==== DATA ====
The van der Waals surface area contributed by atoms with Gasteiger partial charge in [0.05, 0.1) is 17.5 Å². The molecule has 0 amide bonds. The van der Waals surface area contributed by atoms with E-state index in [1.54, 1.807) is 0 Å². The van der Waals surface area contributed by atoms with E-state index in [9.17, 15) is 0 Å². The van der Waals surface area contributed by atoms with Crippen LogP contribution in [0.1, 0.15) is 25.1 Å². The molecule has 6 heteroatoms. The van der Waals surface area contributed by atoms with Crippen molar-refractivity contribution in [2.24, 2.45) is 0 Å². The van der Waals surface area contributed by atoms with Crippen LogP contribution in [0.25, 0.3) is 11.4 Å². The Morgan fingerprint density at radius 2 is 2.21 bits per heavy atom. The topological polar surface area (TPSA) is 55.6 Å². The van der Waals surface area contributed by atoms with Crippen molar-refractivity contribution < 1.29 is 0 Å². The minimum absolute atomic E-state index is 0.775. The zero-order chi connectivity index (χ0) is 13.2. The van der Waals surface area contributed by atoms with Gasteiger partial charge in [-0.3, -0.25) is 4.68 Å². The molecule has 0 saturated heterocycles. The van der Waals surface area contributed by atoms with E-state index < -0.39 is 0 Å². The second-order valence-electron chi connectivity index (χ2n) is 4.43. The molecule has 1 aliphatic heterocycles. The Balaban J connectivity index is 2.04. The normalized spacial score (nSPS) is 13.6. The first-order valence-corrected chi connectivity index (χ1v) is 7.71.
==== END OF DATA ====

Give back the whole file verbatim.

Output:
The van der Waals surface area contributed by atoms with Gasteiger partial charge in [0.05, 0.1) is 17.5 Å². The molecule has 0 amide bonds. The van der Waals surface area contributed by atoms with E-state index in [1.54, 1.807) is 0 Å². The van der Waals surface area contributed by atoms with E-state index in [9.17, 15) is 0 Å². The van der Waals surface area contributed by atoms with Crippen LogP contribution in [0.1, 0.15) is 25.1 Å². The molecule has 6 heteroatoms. The van der Waals surface area contributed by atoms with Crippen molar-refractivity contribution in [2.24, 2.45) is 0 Å². The van der Waals surface area contributed by atoms with Crippen LogP contribution in [0.25, 0.3) is 11.4 Å². The Morgan fingerprint density at radius 2 is 2.21 bits per heavy atom. The topological polar surface area (TPSA) is 55.6 Å². The van der Waals surface area contributed by atoms with Crippen molar-refractivity contribution < 1.29 is 0 Å². The minimum absolute atomic E-state index is 0.775. The zero-order chi connectivity index (χ0) is 13.2. The van der Waals surface area contributed by atoms with Gasteiger partial charge in [-0.3, -0.25) is 4.68 Å². The molecule has 0 saturated heterocycles. The van der Waals surface area contributed by atoms with E-state index < -0.39 is 0 Å². The second-order valence-electron chi connectivity index (χ2n) is 4.43. The molecule has 1 aliphatic heterocycles. The Balaban J connectivity index is 2.04. The normalized spacial score (nSPS) is 13.6. The first-order valence-corrected chi connectivity index (χ1v) is 7.71.